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School Therapist Encourages Parents To Let Their Tweens Still Play With Toys Instead Of Forcing Them To 'Grow Up Quickly'

Photo: Vanessa Loring from Pexels via Canva Pro
kids playing with toys

There seems to be an insistence that children, especially tweens, turn to screens, social media, and other "adult" interests instead of staying young and enjoying activities meant for them.

In a TikTok video, a school therapist named Alexis Lazarus offered some advice for parents that involved letting their kids, especially their tweens, enjoy all of the aspects that come with adolescence instead of having them grow up too fast.

She encouraged parents to let their tweens continue playing with toys.

In Lazarus' video, she explained that as both a mother and a school speech-language pathologist, she encouraged parents that even as children grow up and enter their tween years, playing with toys is more than acceptable.

"Rest assured, your 8-year-old should still be playing with toys," she insisted. "It's okay and as parents, we should be encouraging them to play with toys. Stop forcing kids to grow up so quickly."

   

   

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Nowadays, many children have been dubbed as "iPad kids" who are attached to their screens, and the end result can be felt at home, in schools, and out in public places.

According to a study of 7,097 children published in the journal JAMA Pediatrics, having anywhere from one to four hours of screen time per day at age one is linked with higher risks of developmental delays in communication, fine motor, problem-solving, and personal and social skills by age two.

Lazarus pointed out that children don't need to be nine years old with the mindset of a 12-year-old or a teenager. They're still children and should be allowed to act their age. 

A public school educator named Teresa Kaye Newman explained in a TikTok video her serious concern for Gen Alpha students who are glued to their phones and lack human interaction and activities that can stimulate their brains.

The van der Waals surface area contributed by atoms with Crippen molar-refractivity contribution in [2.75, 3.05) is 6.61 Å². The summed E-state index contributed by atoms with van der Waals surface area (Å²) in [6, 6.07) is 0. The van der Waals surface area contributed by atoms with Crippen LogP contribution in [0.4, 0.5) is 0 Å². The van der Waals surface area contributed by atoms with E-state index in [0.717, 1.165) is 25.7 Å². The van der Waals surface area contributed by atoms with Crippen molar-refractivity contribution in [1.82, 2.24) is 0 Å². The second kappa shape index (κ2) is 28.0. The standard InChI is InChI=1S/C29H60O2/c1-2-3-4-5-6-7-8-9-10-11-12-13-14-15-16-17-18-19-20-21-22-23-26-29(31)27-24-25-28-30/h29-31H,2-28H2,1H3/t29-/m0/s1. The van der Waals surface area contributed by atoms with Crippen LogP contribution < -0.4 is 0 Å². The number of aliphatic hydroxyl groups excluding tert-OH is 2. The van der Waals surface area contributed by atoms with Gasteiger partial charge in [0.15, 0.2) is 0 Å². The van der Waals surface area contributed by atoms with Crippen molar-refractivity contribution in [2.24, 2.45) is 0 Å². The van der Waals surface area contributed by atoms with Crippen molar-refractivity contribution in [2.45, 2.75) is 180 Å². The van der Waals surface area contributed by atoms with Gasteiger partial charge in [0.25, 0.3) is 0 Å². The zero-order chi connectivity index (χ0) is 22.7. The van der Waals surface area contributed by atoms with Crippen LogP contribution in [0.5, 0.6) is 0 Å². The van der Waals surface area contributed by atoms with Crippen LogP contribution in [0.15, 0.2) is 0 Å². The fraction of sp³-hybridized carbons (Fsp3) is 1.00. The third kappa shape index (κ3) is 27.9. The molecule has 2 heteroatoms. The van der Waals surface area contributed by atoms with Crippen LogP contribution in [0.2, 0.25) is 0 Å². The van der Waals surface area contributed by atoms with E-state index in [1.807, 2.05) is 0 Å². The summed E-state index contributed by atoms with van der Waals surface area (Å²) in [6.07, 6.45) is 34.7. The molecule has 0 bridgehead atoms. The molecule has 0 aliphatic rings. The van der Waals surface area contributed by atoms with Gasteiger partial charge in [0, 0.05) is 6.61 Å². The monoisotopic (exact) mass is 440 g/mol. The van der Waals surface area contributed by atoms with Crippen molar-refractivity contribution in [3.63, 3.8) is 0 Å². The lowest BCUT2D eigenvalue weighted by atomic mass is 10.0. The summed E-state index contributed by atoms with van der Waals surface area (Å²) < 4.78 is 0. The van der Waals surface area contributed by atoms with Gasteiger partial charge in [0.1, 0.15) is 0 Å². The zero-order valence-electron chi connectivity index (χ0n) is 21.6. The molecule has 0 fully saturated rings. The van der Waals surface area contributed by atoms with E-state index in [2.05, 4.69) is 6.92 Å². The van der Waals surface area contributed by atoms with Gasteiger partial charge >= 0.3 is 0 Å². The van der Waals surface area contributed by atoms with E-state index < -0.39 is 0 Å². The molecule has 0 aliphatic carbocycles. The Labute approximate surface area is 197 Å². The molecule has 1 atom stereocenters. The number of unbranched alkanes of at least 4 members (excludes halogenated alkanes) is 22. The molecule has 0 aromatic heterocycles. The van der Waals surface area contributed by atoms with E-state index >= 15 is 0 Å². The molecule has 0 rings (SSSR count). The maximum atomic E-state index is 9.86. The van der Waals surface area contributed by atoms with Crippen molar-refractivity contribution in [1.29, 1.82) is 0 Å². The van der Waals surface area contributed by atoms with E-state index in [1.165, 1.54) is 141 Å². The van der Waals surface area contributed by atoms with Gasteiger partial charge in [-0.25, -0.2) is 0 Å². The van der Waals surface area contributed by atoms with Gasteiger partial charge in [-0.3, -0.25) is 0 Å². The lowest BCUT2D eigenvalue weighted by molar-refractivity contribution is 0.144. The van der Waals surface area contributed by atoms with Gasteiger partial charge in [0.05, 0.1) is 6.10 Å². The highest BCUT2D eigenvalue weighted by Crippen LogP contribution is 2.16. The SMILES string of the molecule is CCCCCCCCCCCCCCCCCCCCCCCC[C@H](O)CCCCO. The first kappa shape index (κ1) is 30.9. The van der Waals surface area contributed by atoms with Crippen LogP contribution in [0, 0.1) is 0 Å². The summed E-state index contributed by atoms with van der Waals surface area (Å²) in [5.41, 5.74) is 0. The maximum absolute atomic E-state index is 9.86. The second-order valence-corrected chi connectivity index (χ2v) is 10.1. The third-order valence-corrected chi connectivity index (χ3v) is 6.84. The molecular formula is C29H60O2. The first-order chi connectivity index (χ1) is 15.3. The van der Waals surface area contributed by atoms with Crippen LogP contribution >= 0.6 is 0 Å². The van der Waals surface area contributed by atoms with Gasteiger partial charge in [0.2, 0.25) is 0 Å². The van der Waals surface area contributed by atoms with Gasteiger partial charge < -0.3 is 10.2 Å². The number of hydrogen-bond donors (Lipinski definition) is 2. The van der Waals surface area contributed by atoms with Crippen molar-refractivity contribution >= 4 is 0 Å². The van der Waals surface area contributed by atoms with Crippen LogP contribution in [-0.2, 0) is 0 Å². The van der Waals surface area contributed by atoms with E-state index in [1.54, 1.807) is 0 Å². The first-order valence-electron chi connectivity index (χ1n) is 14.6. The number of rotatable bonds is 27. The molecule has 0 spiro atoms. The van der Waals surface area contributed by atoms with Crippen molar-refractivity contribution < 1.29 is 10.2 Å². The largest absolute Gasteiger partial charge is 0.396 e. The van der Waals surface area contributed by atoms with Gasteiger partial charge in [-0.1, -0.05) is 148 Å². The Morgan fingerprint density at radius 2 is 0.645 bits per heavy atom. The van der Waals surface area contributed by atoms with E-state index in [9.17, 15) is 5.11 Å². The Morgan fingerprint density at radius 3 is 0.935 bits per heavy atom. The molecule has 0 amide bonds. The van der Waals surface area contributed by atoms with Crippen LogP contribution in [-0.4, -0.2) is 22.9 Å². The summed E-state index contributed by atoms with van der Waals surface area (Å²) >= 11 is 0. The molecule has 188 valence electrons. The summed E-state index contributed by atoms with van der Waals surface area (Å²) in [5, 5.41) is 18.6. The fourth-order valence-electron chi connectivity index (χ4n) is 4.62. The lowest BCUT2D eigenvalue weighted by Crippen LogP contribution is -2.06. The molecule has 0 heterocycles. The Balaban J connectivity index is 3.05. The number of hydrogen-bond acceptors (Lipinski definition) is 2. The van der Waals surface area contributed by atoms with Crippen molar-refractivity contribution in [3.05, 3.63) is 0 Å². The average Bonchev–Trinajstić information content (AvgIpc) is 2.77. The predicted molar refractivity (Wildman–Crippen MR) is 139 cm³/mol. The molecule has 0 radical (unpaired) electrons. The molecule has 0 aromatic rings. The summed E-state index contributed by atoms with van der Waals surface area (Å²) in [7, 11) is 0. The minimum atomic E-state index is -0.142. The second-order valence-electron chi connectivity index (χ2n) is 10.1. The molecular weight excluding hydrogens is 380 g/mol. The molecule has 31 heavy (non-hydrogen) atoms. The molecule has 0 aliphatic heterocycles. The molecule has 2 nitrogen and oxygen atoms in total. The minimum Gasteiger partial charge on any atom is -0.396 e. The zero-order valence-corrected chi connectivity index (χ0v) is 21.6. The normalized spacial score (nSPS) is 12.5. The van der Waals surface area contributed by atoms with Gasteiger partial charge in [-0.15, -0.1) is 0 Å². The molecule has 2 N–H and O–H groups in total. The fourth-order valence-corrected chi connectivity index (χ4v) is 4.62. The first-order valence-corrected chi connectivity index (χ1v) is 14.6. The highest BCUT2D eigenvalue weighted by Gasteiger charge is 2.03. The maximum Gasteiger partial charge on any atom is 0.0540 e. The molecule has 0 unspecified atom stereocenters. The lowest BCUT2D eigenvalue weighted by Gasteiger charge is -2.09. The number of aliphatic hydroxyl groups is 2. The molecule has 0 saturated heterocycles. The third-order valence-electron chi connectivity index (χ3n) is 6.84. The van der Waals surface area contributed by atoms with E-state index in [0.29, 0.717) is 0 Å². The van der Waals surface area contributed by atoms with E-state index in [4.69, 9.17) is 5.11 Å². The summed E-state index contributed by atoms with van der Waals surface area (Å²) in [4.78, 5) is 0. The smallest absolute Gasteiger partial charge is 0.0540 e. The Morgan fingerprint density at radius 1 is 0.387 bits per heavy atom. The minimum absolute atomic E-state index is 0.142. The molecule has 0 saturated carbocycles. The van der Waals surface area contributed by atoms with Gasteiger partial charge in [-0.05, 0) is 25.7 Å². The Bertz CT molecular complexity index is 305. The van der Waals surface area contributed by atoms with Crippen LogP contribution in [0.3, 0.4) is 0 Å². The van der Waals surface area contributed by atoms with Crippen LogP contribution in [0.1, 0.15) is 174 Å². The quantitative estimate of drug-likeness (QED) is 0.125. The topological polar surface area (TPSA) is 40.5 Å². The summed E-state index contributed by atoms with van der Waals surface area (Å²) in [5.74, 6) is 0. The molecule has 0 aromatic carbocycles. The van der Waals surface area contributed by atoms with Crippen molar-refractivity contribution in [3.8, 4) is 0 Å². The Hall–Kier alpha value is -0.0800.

"The problem is we have this generation of parents that doesn't want to take accountability for not doing what they need to do to raise kids that are self-sufficient, that are socialized or kind," Newman said. "You ask them, ‘Can you stand in your designated spot?’ They’re telling you ‘No’ and ‘Shut up.’ They're throwing things at each other, they're throwing things at other people."

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There are much healthier options to give children when parents want to keep them occupied.

It can be difficult for parents to find time during their day to get things done when their children won't sit still. The easiest option is to put the television on or stick an iPad or tablet in front of them so they can play games.

However, there is value in giving a child a coloring book, toys, or an age-appropriate project designed to keep them happy and entertained. On the off-chance that parents do choose to give their kids a screen, something educational or even letting them video chat with a relative can make all the difference.

   

   

"We need to just slow down and … be as careful and mindful as we can about keeping kids anchored in the real world, which is really how we evolved as humans," Dr. John Hutton, an associate professor of general and community pediatrics at Cincinnati Children’s Hospital Medical Center told CNN. "There’s going to be plenty of time for screen time later once we get a better sense of who the kids are and what they need."

In this digital age of parenting, individuals need to be extra careful to make sure they don't allow their children to fall into the pit of the "iPad kid" route. By nurturing and stimulating their child's growth without trying to rush them into adulthood, they will definitely notice a considerable difference in not only how their kids interact with them, but other children and adults.

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Nia Tipton is a Chicago-based entertainment, news, and lifestyle writer whose work delves into modern-day issues and experiences.